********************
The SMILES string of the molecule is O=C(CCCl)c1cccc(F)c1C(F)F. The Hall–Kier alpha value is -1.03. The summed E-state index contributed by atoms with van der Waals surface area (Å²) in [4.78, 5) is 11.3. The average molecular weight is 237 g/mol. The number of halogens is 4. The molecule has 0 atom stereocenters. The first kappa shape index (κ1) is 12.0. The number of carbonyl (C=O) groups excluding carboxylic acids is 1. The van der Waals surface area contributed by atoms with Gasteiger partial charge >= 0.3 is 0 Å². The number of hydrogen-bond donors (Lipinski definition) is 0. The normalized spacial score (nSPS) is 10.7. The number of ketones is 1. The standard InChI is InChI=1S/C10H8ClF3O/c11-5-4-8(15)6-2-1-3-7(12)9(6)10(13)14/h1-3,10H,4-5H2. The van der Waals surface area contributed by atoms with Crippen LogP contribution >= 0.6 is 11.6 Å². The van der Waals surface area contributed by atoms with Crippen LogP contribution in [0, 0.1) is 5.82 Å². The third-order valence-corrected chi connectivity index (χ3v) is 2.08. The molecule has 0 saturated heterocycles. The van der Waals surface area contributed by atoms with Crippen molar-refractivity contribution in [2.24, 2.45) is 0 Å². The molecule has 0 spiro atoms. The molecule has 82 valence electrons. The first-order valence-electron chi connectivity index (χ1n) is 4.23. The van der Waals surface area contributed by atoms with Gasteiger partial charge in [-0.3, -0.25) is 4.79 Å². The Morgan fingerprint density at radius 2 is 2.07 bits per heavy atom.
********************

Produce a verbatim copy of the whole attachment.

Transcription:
The SMILES string of the molecule is O=C(CCCl)c1cccc(F)c1C(F)F. The Hall–Kier alpha value is -1.03. The summed E-state index contributed by atoms with van der Waals surface area (Å²) in [4.78, 5) is 11.3. The average molecular weight is 237 g/mol. The number of halogens is 4. The molecule has 0 atom stereocenters. The first kappa shape index (κ1) is 12.0. The number of carbonyl (C=O) groups excluding carboxylic acids is 1. The van der Waals surface area contributed by atoms with Gasteiger partial charge >= 0.3 is 0 Å². The number of hydrogen-bond donors (Lipinski definition) is 0. The normalized spacial score (nSPS) is 10.7. The number of ketones is 1. The standard InChI is InChI=1S/C10H8ClF3O/c11-5-4-8(15)6-2-1-3-7(12)9(6)10(13)14/h1-3,10H,4-5H2. The van der Waals surface area contributed by atoms with Crippen LogP contribution >= 0.6 is 11.6 Å². The van der Waals surface area contributed by atoms with Crippen LogP contribution in [0, 0.1) is 5.82 Å². The third-order valence-corrected chi connectivity index (χ3v) is 2.08. The molecule has 0 saturated heterocycles. The van der Waals surface area contributed by atoms with Crippen molar-refractivity contribution in [2.24, 2.45) is 0 Å². The molecule has 0 spiro atoms. The molecule has 82 valence electrons. The first-order valence-electron chi connectivity index (χ1n) is 4.23. The van der Waals surface area contributed by atoms with Gasteiger partial charge in [-0.3, -0.25) is 4.79 Å². The Morgan fingerprint density at radius 2 is 2.07 bits per heavy atom.